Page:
Downgrade puts Portugal at debt's door

With the euro under siege once more, there's a sense of desperation in Brussels, writes Phillip Inman.

With the euro under siege once more, there's a sense of desperation in Brussels, writes Phillip Inman.

THERE is a growing sense of despair in Brussels. Unlike previous attacks on the euro project, the latest downgrade of Portugal's debt by Moody's feels like the beginning of the end. Those economists and fund managers who argued that a second bailout for Greece with private sector involvement would mean something similar for Portugal and most likely Ireland are hitting the target.

Like a 19th-century battalion holding the line against oncoming hordes with depleted firepower and an officer class at war with itself, the euro's supporters are in a desperate situation.

Since last year's Greek debacle, European leaders have tried to provide lifelines to the worst-hit countries by replacing the private debt markets with the European Central Bank. The bank now holds almost #100 billion ($A150 billion) of Greek debt. Portugal was in much the same position, but hoped to muddle through its crisis with just one bailout from Brussels.

Moody's says Portugal is likely to join Greece in a second bailout because, as with Greece, private lenders are going to stay away for longer than expected.

Investors ask why they should buy the bonds issued by a country that will be forced to change the terms for the worse midway through the life of the loan. That is what Brussels is contemplating for Greece. Moody's naturally assumes the same will be imposed on Lisbon.

Just as we found in the worst period of the banking crisis, attempts by politicians to save money and preserve asset values only make the situation worse.

The British government was urged to nationalise the worst-hit banks almost as soon as the bank Northern Rock collapsed, but did everything it could to avoid recognising the problem and when it did, it tried mergers and loans coupled with austerity to minimise the effect on the state.

Lloyds was encouraged to merge with Halifax Bank, and when that failed it was told to use an injection of government cash, to be repaid, as a way to slim down. Now Lloyds, like most British banks, is a zombie institution unable to help the economy get back on its feet. The same recipe is being lined up for Greece and soon for Portugal as well.

Moody's recognises this unpalatable fact and says it fears "Portugal will not achieve the deficit reduction target to 3 per cent by 2013 from 9.1 per cent last year as projected in the EU-IMF program. This is due to the formidable challenges the country is facing in reducing spending, increasing tax compliance, achieving economic growth and supporting the banking system."

It then lists four main areas of concern. The first centres on the ability of Lisbon's new government to make promised cutbacks in sectors such as healthcare, state-owned enterprises and regional and local governments.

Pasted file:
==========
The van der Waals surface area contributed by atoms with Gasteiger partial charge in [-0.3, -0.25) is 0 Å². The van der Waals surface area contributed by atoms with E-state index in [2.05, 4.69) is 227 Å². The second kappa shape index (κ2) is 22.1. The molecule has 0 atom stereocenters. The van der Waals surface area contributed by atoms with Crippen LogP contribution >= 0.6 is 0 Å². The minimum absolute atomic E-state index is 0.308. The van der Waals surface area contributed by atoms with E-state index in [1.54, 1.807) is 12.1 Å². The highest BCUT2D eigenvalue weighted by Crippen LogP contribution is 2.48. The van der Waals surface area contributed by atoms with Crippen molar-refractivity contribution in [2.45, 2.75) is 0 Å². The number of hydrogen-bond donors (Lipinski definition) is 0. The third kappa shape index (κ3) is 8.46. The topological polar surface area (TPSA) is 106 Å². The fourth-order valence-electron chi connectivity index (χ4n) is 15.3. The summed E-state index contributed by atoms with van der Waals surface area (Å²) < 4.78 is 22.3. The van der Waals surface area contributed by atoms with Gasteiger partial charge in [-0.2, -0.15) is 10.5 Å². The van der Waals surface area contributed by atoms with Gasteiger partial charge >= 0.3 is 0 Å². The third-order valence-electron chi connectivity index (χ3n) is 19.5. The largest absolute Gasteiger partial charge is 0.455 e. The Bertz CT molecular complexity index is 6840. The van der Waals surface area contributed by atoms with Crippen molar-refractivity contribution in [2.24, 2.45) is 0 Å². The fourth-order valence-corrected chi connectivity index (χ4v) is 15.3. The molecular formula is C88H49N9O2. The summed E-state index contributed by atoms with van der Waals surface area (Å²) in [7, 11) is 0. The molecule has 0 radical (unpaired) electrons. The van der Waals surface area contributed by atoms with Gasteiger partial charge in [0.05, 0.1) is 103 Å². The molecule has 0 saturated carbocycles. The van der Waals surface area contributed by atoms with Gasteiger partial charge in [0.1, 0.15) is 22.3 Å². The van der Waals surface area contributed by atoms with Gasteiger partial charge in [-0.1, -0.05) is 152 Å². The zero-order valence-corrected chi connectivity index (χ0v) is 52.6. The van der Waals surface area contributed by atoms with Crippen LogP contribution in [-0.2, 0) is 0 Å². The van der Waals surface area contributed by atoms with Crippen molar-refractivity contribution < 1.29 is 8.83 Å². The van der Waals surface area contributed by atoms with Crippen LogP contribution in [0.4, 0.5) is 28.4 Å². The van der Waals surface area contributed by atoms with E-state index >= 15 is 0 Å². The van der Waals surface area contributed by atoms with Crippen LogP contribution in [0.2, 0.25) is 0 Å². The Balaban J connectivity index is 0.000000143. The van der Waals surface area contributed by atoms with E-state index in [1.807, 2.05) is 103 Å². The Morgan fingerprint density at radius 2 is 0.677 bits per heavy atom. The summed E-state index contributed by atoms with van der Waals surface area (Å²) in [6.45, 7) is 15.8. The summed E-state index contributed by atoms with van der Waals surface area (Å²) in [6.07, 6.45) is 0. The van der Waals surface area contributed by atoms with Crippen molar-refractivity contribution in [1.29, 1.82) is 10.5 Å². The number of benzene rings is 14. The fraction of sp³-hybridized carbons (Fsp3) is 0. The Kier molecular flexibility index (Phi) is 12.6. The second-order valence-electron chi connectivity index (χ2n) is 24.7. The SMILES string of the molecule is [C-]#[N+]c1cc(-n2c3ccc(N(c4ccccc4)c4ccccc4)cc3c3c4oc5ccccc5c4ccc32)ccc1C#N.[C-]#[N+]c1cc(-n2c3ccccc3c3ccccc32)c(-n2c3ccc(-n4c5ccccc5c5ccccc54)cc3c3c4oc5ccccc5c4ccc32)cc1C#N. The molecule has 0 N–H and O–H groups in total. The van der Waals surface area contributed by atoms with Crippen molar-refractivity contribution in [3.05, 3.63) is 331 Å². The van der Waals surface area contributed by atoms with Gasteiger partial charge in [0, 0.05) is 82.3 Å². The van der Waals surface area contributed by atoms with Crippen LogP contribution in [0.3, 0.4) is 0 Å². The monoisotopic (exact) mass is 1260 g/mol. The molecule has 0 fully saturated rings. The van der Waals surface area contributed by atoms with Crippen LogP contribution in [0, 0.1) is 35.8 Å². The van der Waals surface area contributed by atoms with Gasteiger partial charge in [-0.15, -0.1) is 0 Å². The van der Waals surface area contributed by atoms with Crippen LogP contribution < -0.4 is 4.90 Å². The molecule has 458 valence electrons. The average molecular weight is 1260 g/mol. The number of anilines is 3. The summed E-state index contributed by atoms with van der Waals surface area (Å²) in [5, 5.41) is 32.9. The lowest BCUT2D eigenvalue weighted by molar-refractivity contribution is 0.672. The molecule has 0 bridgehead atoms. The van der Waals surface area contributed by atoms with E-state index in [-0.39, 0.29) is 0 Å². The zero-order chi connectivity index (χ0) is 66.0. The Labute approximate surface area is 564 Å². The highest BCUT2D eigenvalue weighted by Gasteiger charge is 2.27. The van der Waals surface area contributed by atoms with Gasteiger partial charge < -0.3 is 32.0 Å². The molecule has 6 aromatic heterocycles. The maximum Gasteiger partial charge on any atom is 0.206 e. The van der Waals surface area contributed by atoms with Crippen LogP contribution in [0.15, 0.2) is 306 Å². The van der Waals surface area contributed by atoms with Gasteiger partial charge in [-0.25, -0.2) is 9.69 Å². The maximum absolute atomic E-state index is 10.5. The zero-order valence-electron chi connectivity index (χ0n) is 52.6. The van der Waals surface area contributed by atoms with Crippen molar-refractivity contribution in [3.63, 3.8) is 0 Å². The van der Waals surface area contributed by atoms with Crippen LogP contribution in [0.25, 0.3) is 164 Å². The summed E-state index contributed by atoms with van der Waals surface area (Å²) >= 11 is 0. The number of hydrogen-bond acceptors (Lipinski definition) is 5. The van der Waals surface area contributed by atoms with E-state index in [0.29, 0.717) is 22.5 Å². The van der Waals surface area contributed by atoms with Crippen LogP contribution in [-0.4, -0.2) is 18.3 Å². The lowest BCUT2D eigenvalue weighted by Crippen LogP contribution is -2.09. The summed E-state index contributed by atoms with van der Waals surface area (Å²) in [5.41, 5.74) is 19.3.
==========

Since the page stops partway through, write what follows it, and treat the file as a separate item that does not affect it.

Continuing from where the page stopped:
Delays in tackling tax avoidance, the possibility of a further bailout of local banks and limits on economic growth also sow the seeds of doubt that Portugal can make it through the next few years without extra loans. Like the worst-hit banks, Portugal, Ireland and Greece are bust. To get them back on their feet there is a moral case for including private investors in further bailouts. Why should governments bear all the burden? It's a fair question, but that road leads to disaster. Even though many private investors in euro-zone sovereign debt are EU banks and pension funds, and you might think a force for good, they have no other motive than to maximise returns. They will listen to Moody's fears and scram at the first sign of trouble.

This contagion effect is real and economically ruinous. In Japan, businesses, politicians and academics are permanently worried about Greece. US policymakers likewise. Stocks fell in New York in the hours after the Portugal downgrade because the possibility of another Lehman Brothers felt real. The only answer is for the EU's richer nations to admit that they made bad decisions when they bought peripheral sovereign debt. It was not a risk-free bet. It turned bad and their assets are only worth 20 or 30? in the euro. The French and Germans, in particular, have rather smugly portrayed themselves as wiser than everyone else, that somehow their adherence to a regime of "conservative" bond purchases allowed them to avoid the problems visited on the US, Britain and most other European nations.

If anything, it is the opposite. They are up to their necks in bad debts, just as much as Britain it's just that their debts relate to bad loans made to Greece, Portugal, Ireland and Spain, and not housing developers or buying exotic financial derivatives.

Spain is often talked about as the next domino. On Tuesday ugly economic figures for Italy appeared to put Rome higher up the scale of walking disasters.

Unless Brussels admits the full extent of the problems blighting Greece and Portugal, the panic will spread, hurting us all.

As Bank of England governor Sir Mervyn King keeps insisting, the European crisis is not one of liquidity. It is a full-blown debt crisis.

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